U.S. scientist John Eric Goff, in an article published in the July issue of Physics Today, looked at the ball's design and how its surface roughness and asymmetric air forces help determine its path once it leaves a player's foot, the American Institute of Physics said in a release.
His analysis indicated reduced air density in games played at higher altitudes -- such as those in South Africa -- can contribute to some of the eye-popping ball trajectories already seen in some of this year's World Cup matches.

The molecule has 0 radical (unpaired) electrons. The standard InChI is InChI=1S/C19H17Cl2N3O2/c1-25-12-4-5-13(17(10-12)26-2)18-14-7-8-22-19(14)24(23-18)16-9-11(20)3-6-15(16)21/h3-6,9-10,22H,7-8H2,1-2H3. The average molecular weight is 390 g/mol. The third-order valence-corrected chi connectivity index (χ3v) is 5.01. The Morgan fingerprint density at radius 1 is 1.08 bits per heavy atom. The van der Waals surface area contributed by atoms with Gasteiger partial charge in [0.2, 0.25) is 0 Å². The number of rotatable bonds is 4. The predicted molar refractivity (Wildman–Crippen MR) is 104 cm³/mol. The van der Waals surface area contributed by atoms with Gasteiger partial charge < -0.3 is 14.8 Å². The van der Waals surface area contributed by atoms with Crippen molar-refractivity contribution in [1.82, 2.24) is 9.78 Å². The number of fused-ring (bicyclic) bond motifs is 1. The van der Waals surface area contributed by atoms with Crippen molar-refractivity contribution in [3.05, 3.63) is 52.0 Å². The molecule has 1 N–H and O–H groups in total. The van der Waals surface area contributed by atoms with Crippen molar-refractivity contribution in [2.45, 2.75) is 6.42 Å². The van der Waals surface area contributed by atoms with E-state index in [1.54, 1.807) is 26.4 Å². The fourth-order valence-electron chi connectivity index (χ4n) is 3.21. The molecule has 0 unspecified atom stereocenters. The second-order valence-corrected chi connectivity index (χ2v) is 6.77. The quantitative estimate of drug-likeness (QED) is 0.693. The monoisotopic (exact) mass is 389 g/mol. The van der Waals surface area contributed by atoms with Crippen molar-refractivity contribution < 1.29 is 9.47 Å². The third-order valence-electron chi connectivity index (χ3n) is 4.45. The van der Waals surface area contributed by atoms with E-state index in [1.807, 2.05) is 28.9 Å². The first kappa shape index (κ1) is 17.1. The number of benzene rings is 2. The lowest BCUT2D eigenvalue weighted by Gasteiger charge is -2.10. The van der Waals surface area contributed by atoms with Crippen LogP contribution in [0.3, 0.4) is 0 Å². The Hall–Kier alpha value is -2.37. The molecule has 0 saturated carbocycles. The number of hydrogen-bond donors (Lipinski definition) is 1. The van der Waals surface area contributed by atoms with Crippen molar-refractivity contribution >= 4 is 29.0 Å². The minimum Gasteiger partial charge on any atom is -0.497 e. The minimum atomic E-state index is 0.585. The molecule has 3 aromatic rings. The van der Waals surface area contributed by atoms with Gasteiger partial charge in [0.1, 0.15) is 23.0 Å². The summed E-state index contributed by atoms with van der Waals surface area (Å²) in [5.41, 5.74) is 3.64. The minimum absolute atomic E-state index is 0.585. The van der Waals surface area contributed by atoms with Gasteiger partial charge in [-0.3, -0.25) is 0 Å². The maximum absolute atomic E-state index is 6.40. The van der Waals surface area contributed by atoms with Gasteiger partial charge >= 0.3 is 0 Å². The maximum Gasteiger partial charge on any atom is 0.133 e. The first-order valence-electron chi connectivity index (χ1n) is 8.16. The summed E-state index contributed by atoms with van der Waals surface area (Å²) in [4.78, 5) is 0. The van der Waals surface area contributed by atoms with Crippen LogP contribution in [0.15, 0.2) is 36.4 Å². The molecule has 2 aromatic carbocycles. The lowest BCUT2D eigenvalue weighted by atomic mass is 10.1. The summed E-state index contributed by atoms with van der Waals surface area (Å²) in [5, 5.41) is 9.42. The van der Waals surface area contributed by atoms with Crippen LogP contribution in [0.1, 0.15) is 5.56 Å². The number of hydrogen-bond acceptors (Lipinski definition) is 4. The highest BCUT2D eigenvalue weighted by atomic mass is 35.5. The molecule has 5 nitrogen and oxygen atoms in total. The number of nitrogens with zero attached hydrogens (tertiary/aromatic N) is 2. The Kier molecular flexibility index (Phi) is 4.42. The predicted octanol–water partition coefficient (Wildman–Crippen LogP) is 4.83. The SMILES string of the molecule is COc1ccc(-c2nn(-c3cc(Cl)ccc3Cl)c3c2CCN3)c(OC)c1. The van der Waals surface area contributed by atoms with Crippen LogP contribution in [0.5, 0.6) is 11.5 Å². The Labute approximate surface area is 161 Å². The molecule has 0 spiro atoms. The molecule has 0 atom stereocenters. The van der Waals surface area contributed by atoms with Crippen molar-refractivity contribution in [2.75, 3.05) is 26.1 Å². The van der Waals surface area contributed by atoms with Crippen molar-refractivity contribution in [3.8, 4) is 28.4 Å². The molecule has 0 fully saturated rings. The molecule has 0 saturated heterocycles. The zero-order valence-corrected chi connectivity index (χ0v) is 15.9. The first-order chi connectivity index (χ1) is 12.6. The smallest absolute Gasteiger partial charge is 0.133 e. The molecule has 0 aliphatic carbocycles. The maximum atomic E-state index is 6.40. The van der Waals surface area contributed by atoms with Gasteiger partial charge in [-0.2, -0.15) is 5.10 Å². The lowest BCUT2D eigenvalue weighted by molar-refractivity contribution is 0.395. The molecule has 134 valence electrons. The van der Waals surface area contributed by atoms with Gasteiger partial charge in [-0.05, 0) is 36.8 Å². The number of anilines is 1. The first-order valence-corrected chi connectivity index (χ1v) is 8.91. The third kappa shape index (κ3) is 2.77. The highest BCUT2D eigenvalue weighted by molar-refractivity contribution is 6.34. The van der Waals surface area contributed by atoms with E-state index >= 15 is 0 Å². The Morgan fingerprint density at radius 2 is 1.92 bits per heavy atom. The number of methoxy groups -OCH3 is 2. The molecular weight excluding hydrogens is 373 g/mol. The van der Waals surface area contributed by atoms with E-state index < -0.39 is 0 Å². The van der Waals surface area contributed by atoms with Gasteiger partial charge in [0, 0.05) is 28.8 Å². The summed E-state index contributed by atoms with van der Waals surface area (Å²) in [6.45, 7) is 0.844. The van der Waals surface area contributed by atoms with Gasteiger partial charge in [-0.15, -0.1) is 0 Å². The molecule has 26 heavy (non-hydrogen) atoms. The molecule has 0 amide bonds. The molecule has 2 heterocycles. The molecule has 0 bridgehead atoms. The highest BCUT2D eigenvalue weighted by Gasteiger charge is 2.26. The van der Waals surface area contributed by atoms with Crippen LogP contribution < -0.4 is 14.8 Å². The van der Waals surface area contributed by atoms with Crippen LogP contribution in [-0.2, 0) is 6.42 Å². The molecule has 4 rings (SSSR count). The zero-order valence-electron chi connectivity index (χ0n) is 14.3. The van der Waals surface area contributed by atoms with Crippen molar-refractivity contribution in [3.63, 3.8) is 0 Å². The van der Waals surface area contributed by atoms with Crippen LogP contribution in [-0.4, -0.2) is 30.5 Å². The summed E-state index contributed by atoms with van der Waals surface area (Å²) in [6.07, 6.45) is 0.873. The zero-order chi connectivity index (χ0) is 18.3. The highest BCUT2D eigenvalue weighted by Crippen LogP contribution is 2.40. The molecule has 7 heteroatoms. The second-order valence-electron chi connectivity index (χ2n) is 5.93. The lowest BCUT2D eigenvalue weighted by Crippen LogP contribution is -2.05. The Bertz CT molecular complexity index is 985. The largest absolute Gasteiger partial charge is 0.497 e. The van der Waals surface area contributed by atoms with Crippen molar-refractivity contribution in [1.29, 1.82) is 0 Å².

"The ball is moving a little faster than what some of the players are used to," said Goff, a physics professor at Lynchburg College in Virginia and an expert in sports science.
Goff said soccer is more than a sport -- it is a living lab where physics equations are constantly expressed.
Goff's recently published book, "Gold Medal Physics: The Science of Sports," explores the scientific mechanisms behind some of the greatest moments in sports history, including quarterback Doug Flutie's "Hail Mary" touchdown pass from the Boston College 22 yard line that led to a BC victory over the University of Miami.
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